In this post, I provide ten steps to better audit workpapers.
Have you ever been insulted by a work paper review note?
Your tickmarks look like something my six-year old created.
Rather than providing guidance, the comment feels like an assault.
Or maybe as a reviewer you stare at a workpaper and you’re thinking, “what the heck is this?” Your stomach tightens and you say out loud, “I can’t understand this.”
There are ways to create greater audit workpaper clarity.
Here are ten steps to make your workpapers sparkle.
a. An unclear work paper is like a stone wall. It blocks communication.
b. State the purpose; for example:
Purpose of Work Paper – To search for unrecorded liabilities as of December 31, 2018. Payments greater than $30,000 made from January 1, 2019, through March 5, 2019, were examined for potential inclusion in accounts payable.
Purpose of Work Paper – To provide a detail of accounts receivable that agrees with the trial balance; all amounts greater than $20,000 agreed to subsequent receipt.
If the person creating the work paper can’t state the purpose, then maybe there is none. It’s possible that the staff person is trying to copy prior year work that (also) had no purpose.
c. All work papers should satisfy a part of the audit program (plan). No corresponding audit program step? Then the audit program should be updated to include the step—or maybe the work paper isn’t needed at all.
3. The preparer should sign off on each workpaper (so it’s clear who created it).
4. Audit program steps should be signed off as the work is performed (not at the end of the audit–just before review). The audit program should drive the audit process—not the prior year workpapers.
5. Define tickmarks.
6. Reference work papers. (If you are paperless, use electronic links.)
7. Communicate the reason for each journal entry.
The following explanation would not be appropriate:
To adjust to actual.
A better explanation:
To reverse client-prepared journal entry 63 that was made to accrue the September 10, 2018, Carter Hardware invoice for $10,233.
8. When in doubt, leave it out.
Far too many documents are placed in the audit file simply because the client provided them. Moreover, once the work paper makes its way into the file, auditors get “remove-a-phobia“–that dreaded sense that if the auditor removes the work paper, he may need it later.
If you place those unneeded documents in your audit file and do nothing with them, they may create potential legal issues. I can hear the attorney saying, “Mr. Hall, here is an invoice from your audit file that reflects fraud.”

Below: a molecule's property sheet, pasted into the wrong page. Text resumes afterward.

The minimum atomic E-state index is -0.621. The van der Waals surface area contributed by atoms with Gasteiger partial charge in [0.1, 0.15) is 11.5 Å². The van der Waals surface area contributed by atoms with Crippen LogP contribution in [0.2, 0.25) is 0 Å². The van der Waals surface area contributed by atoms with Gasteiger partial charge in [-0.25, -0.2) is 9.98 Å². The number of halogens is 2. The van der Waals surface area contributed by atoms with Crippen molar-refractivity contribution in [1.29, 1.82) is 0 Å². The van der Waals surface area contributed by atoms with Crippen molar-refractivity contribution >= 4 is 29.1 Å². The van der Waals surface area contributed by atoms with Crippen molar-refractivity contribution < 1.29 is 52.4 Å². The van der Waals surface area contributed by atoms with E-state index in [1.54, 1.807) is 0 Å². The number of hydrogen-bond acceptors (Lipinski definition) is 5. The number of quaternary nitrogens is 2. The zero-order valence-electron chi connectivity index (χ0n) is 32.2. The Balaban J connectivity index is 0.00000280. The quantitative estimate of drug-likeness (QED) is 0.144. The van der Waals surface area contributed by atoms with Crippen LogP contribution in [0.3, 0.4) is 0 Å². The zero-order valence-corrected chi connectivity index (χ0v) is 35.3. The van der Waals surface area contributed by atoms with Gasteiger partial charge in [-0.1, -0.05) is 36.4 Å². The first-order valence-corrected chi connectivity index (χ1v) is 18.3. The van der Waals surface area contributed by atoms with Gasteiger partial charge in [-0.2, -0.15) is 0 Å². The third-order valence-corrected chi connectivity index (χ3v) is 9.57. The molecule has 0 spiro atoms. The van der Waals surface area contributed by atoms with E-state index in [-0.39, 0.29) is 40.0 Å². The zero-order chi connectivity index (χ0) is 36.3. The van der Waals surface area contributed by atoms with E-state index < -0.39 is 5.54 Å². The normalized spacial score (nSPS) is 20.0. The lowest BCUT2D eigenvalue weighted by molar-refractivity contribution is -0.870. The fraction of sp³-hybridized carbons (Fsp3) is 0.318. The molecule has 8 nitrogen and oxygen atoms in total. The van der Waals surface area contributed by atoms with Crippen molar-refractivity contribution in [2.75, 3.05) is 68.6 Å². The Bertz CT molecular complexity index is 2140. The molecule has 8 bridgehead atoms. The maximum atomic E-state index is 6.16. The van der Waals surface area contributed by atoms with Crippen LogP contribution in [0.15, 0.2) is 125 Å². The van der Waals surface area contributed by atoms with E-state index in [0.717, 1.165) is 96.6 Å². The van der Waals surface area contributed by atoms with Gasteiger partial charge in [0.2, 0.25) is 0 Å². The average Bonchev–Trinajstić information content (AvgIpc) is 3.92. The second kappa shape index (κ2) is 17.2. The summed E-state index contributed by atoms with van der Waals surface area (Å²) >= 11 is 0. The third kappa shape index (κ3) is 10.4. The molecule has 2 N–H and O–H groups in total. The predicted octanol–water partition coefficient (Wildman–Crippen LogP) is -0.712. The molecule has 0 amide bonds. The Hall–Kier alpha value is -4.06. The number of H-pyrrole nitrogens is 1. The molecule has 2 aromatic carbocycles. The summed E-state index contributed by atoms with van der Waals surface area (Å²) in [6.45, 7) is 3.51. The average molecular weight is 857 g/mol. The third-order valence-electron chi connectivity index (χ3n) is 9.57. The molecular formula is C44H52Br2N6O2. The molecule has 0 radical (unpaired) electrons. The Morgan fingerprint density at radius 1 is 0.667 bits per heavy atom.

Again, does the work paper have a purpose?
My suggestion for those in limbo: Place them in a “file 13” stack until you are completely done. Then–once done–destroy them. I place these documents in a recycle bin at the bottom of my file.
9. Complete forms. Blanks should not appear in completed forms (use N/A where necessary).
10. Always be respectful in providing feedback to staff. It’s too easy to get frustrated and say or write things we shouldn’t. For instance, your audit team is more receptive to:
Consider providing additional detail for your tickmark: For instance–Agreed invoice to cleared check payee and dollar amount.
This goes over better than:
You failed to define your tickmark–again?
What other ways do you make your audit workpapers sparkle? Comment below.
The AICPA provides a sample workpaper template that you may find helpful.
You may also be interested in a related post: How to Review Financial Statements.
Also, see Audit Documentation: Peer Review Finding.
Charles Hall is a practicing CPA and Certified Fraud Examiner. For the last thirty-five years, he has primarily audited governments, nonprofits, and small businesses. He is the author of The Little Book of Local Government Fraud Prevention, The Why and How of Auditing, Audit Risk Assessment Made Easy, and Preparation of Financial Statements & Compilation Engagements. He frequently speaks at continuing education events. Charles consults with other CPA firms, assisting them with auditing and accounting issues.